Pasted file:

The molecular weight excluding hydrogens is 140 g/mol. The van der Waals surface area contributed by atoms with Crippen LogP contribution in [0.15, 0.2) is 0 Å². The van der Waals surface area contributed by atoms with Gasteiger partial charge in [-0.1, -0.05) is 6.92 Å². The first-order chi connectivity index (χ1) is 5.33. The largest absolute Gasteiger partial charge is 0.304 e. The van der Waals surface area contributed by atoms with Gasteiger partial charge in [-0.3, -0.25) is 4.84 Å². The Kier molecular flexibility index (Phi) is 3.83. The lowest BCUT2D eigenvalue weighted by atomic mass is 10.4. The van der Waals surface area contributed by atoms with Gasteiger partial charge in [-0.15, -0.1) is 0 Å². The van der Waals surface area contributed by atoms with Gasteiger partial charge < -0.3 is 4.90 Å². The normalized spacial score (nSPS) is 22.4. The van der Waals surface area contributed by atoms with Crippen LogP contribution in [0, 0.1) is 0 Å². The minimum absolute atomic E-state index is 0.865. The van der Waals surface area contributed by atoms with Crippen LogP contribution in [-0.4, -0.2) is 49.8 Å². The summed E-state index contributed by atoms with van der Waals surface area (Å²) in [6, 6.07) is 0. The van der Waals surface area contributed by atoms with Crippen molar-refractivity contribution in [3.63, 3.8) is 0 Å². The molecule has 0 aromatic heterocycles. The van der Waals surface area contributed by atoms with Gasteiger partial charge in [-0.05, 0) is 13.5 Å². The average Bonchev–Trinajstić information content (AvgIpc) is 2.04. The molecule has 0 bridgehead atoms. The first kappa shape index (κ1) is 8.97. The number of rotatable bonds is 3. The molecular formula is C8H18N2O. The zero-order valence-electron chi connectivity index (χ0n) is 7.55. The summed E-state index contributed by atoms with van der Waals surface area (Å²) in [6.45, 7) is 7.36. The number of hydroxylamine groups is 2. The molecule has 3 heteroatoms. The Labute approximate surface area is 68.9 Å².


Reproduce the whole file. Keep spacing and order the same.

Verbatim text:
The molecular weight excluding hydrogens is 140 g/mol. The van der Waals surface area contributed by atoms with Crippen LogP contribution in [0.15, 0.2) is 0 Å². The van der Waals surface area contributed by atoms with Gasteiger partial charge in [-0.1, -0.05) is 6.92 Å². The first-order chi connectivity index (χ1) is 5.33. The largest absolute Gasteiger partial charge is 0.304 e. The van der Waals surface area contributed by atoms with Gasteiger partial charge in [-0.3, -0.25) is 4.84 Å². The Kier molecular flexibility index (Phi) is 3.83. The lowest BCUT2D eigenvalue weighted by atomic mass is 10.4. The van der Waals surface area contributed by atoms with Gasteiger partial charge in [-0.15, -0.1) is 0 Å². The van der Waals surface area contributed by atoms with Gasteiger partial charge < -0.3 is 4.90 Å². The normalized spacial score (nSPS) is 22.4. The van der Waals surface area contributed by atoms with Crippen LogP contribution in [0, 0.1) is 0 Å². The minimum absolute atomic E-state index is 0.865. The van der Waals surface area contributed by atoms with Crippen LogP contribution in [-0.4, -0.2) is 49.8 Å². The summed E-state index contributed by atoms with van der Waals surface area (Å²) in [6, 6.07) is 0. The van der Waals surface area contributed by atoms with Crippen molar-refractivity contribution in [3.63, 3.8) is 0 Å². The molecule has 0 aromatic heterocycles. The van der Waals surface area contributed by atoms with Gasteiger partial charge in [-0.05, 0) is 13.5 Å². The average Bonchev–Trinajstić information content (AvgIpc) is 2.04. The molecule has 0 bridgehead atoms. The first kappa shape index (κ1) is 8.97. The number of rotatable bonds is 3. The molecular formula is C8H18N2O. The zero-order valence-electron chi connectivity index (χ0n) is 7.55. The summed E-state index contributed by atoms with van der Waals surface area (Å²) in [6.45, 7) is 7.36. The number of hydroxylamine groups is 2. The molecule has 3 heteroatoms. The Labute approximate surface area is 68.9 Å².